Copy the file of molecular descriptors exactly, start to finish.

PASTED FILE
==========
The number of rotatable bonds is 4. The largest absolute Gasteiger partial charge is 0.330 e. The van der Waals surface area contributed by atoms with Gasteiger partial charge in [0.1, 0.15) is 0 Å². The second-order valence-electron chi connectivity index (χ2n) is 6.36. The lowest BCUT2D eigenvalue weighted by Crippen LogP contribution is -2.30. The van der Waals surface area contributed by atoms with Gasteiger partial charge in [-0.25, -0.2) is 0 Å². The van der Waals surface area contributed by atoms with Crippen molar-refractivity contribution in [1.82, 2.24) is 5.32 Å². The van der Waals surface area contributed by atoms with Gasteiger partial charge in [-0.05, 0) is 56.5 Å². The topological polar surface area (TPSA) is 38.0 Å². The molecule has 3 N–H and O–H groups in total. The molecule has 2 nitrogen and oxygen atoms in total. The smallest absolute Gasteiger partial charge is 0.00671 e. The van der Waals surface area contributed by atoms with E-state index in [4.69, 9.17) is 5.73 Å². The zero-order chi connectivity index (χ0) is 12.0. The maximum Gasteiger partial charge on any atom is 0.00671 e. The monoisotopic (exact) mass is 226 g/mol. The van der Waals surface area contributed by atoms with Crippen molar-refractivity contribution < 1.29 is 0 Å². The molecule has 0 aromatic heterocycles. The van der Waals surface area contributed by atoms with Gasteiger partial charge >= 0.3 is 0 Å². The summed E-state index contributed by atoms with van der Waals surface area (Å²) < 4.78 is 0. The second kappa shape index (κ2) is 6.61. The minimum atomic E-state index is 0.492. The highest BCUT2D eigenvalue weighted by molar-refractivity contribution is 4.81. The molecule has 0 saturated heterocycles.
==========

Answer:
The number of rotatable bonds is 4. The largest absolute Gasteiger partial charge is 0.330 e. The van der Waals surface area contributed by atoms with Gasteiger partial charge in [0.1, 0.15) is 0 Å². The second-order valence-electron chi connectivity index (χ2n) is 6.36. The lowest BCUT2D eigenvalue weighted by Crippen LogP contribution is -2.30. The van der Waals surface area contributed by atoms with Gasteiger partial charge in [-0.25, -0.2) is 0 Å². The van der Waals surface area contributed by atoms with Crippen molar-refractivity contribution in [1.82, 2.24) is 5.32 Å². The van der Waals surface area contributed by atoms with Gasteiger partial charge in [-0.05, 0) is 56.5 Å². The topological polar surface area (TPSA) is 38.0 Å². The molecule has 3 N–H and O–H groups in total. The molecule has 2 nitrogen and oxygen atoms in total. The smallest absolute Gasteiger partial charge is 0.00671 e. The van der Waals surface area contributed by atoms with E-state index in [4.69, 9.17) is 5.73 Å². The zero-order chi connectivity index (χ0) is 12.0. The maximum Gasteiger partial charge on any atom is 0.00671 e. The monoisotopic (exact) mass is 226 g/mol. The van der Waals surface area contributed by atoms with Crippen molar-refractivity contribution < 1.29 is 0 Å². The molecule has 0 aromatic heterocycles. The van der Waals surface area contributed by atoms with Gasteiger partial charge >= 0.3 is 0 Å². The summed E-state index contributed by atoms with van der Waals surface area (Å²) < 4.78 is 0. The second kappa shape index (κ2) is 6.61. The minimum atomic E-state index is 0.492. The highest BCUT2D eigenvalue weighted by molar-refractivity contribution is 4.81. The molecule has 0 saturated heterocycles.